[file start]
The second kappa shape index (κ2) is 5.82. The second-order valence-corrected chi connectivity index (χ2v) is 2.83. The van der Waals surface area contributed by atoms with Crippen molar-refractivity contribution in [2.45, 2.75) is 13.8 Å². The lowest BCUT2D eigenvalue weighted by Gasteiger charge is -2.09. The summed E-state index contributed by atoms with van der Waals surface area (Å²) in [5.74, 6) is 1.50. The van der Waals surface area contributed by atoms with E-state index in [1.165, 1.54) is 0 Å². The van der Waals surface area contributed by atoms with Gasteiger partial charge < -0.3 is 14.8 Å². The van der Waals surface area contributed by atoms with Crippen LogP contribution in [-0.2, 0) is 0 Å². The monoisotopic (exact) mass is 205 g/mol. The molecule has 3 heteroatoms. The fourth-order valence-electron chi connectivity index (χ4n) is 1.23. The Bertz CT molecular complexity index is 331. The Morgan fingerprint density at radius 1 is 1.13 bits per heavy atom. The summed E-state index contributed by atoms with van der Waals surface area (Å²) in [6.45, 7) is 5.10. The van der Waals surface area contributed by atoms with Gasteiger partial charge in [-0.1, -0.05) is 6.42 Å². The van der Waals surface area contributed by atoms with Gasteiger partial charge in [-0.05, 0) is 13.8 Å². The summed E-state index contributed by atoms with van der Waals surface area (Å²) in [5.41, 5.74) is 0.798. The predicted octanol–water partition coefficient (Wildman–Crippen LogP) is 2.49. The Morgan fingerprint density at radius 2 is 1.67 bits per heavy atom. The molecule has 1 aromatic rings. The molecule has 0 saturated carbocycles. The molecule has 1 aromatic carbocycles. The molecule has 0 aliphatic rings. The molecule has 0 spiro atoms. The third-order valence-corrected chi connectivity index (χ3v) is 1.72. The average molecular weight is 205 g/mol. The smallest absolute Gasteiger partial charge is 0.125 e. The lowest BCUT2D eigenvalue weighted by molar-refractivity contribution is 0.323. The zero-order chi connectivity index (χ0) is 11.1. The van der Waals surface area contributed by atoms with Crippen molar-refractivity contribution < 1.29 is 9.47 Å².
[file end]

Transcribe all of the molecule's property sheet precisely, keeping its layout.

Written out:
The second kappa shape index (κ2) is 5.82. The second-order valence-corrected chi connectivity index (χ2v) is 2.83. The van der Waals surface area contributed by atoms with Crippen molar-refractivity contribution in [2.45, 2.75) is 13.8 Å². The lowest BCUT2D eigenvalue weighted by Gasteiger charge is -2.09. The summed E-state index contributed by atoms with van der Waals surface area (Å²) in [5.74, 6) is 1.50. The van der Waals surface area contributed by atoms with E-state index in [1.165, 1.54) is 0 Å². The van der Waals surface area contributed by atoms with Gasteiger partial charge < -0.3 is 14.8 Å². The van der Waals surface area contributed by atoms with Crippen LogP contribution in [-0.2, 0) is 0 Å². The monoisotopic (exact) mass is 205 g/mol. The molecule has 3 heteroatoms. The fourth-order valence-electron chi connectivity index (χ4n) is 1.23. The Bertz CT molecular complexity index is 331. The Morgan fingerprint density at radius 1 is 1.13 bits per heavy atom. The summed E-state index contributed by atoms with van der Waals surface area (Å²) in [6.45, 7) is 5.10. The van der Waals surface area contributed by atoms with Gasteiger partial charge in [-0.1, -0.05) is 6.42 Å². The van der Waals surface area contributed by atoms with Gasteiger partial charge in [-0.05, 0) is 13.8 Å². The summed E-state index contributed by atoms with van der Waals surface area (Å²) in [5.41, 5.74) is 0.798. The predicted octanol–water partition coefficient (Wildman–Crippen LogP) is 2.49. The Morgan fingerprint density at radius 2 is 1.67 bits per heavy atom. The molecule has 1 aromatic rings. The molecule has 0 saturated carbocycles. The molecule has 1 aromatic carbocycles. The molecule has 0 aliphatic rings. The molecule has 0 spiro atoms. The third-order valence-corrected chi connectivity index (χ3v) is 1.72. The average molecular weight is 205 g/mol. The smallest absolute Gasteiger partial charge is 0.125 e. The lowest BCUT2D eigenvalue weighted by molar-refractivity contribution is 0.323. The zero-order chi connectivity index (χ0) is 11.1. The van der Waals surface area contributed by atoms with Crippen molar-refractivity contribution < 1.29 is 9.47 Å².